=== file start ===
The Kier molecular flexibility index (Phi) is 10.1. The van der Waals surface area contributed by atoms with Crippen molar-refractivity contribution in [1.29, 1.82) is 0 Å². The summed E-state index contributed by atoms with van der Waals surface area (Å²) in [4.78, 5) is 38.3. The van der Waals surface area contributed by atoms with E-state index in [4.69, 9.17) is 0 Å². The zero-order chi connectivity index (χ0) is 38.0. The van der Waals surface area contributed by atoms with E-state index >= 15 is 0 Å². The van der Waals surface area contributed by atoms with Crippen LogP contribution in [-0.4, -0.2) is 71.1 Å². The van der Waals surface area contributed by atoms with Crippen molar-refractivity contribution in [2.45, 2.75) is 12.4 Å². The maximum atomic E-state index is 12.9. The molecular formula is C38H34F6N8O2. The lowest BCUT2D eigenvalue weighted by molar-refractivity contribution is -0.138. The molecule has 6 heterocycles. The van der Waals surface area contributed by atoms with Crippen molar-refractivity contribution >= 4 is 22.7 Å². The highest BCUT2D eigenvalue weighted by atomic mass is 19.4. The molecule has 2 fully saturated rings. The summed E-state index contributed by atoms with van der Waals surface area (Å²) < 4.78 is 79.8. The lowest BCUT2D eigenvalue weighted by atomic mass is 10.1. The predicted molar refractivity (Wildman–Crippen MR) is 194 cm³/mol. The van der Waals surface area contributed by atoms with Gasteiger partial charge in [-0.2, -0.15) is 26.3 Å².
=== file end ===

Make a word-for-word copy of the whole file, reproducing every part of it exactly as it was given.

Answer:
The Kier molecular flexibility index (Phi) is 10.1. The van der Waals surface area contributed by atoms with Crippen molar-refractivity contribution in [1.29, 1.82) is 0 Å². The summed E-state index contributed by atoms with van der Waals surface area (Å²) in [4.78, 5) is 38.3. The van der Waals surface area contributed by atoms with E-state index in [4.69, 9.17) is 0 Å². The zero-order chi connectivity index (χ0) is 38.0. The van der Waals surface area contributed by atoms with E-state index >= 15 is 0 Å². The van der Waals surface area contributed by atoms with Crippen LogP contribution in [-0.4, -0.2) is 71.1 Å². The van der Waals surface area contributed by atoms with Crippen molar-refractivity contribution in [2.45, 2.75) is 12.4 Å². The maximum atomic E-state index is 12.9. The molecular formula is C38H34F6N8O2. The lowest BCUT2D eigenvalue weighted by molar-refractivity contribution is -0.138. The molecule has 6 heterocycles. The van der Waals surface area contributed by atoms with Crippen molar-refractivity contribution >= 4 is 22.7 Å². The highest BCUT2D eigenvalue weighted by atomic mass is 19.4. The molecule has 2 fully saturated rings. The summed E-state index contributed by atoms with van der Waals surface area (Å²) < 4.78 is 79.8. The lowest BCUT2D eigenvalue weighted by atomic mass is 10.1. The predicted molar refractivity (Wildman–Crippen MR) is 194 cm³/mol. The van der Waals surface area contributed by atoms with Gasteiger partial charge in [-0.2, -0.15) is 26.3 Å².